Well, this is just the heartwarming story we needed this summer! A Minnesota teenager decided to start his own business in order to raise money to buy himself some new clothes for school. Jaequan Faulkner, 13-years-old, opened up a hot dog stand in front of his home, just like he did in 2016. But this summer, a complaint to the health department nearly derailed his entrepreneurial plans. That is until the Minnesota Health Department stepped in, and helped this budding young business owner.
Jaequan's hot dog business is called Mr. Faulkner's Old-Fashioned Hot Dogs. He started the business to raise funds for back-to-school clothes. But someone reported him this summer for selling food without a permit. Luckily, Minneapolis environmental health director Dan Huff decided that the best way to help him was to, you know, help him! Rather than shut down his operation, Huff and the staff at the health department all pitched in to raise the $87 required to secure a 10-day permit. They also got him a tent, some meat thermometers, hand sanitizer and a hand-washing station, and other things he'd need to prepare the food according to food-handling safety regulations.
The Northside Economic Opportunity Network (NEON) also stepped in to help educate Jaequan on running his own (legally permitted!) business. The businesskid got a huge boost when his stand was endorsed by police officers with Bike Cops for Kids on Facebook and Twitter!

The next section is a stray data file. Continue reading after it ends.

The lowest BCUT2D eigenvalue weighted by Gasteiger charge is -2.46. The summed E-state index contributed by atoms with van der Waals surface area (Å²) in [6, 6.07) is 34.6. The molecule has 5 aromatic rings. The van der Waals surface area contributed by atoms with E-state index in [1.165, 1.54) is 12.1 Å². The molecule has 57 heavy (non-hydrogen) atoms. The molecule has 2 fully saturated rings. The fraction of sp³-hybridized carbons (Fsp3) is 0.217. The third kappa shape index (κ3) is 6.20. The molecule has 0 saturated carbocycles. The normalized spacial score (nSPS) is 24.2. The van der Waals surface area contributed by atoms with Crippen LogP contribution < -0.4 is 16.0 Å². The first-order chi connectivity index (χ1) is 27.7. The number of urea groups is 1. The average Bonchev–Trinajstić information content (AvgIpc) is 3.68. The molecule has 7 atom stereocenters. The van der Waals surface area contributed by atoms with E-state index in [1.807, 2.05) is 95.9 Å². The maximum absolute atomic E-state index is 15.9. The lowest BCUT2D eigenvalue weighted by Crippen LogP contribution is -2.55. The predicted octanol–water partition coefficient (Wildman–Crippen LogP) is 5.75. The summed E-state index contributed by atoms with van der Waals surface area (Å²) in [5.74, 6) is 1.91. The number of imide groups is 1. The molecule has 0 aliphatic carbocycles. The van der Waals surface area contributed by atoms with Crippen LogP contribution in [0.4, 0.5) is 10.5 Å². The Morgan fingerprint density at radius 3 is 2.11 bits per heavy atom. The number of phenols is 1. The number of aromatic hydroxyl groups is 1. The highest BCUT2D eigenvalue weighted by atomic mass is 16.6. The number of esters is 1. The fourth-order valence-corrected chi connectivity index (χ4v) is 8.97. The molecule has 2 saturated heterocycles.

Have you heard about the 13-year-old the City cleared to sell hot dogs? Jaequan Faulkner’s stand at 1510 Penn Ave N is officially permitted. He plans to take his food stand on the road to serve customers at places like the 4th Precinct. Our cops stopped by to support the cause. pic.twitter.com/S6ePP6VRlZ— Minneapolis Police (@MinneapolisPD) July 18, 2018
Mr. Faulkner's Old-Fashioned Hot Dogs is now open for business! He operates the stand Monday - Friday from 11 a.m. till 3 p.m., and serves about 20 customers a day. After his 10-day permit expires, Jaequan will be moving locations. He's going to set-up shop outside of the Minneapolis police precinct, which sponsored his next permit. After that, members from the Urban League and a local church will donate funds for his next permit, which should keep Jaequan in operation until he goes back to school. Jaequan says he doesn't do it for the money. For him, it's more about the sense of community and being able to cook for the people! Great job, Mr. Faulkner! We can't wait to see where you go next.
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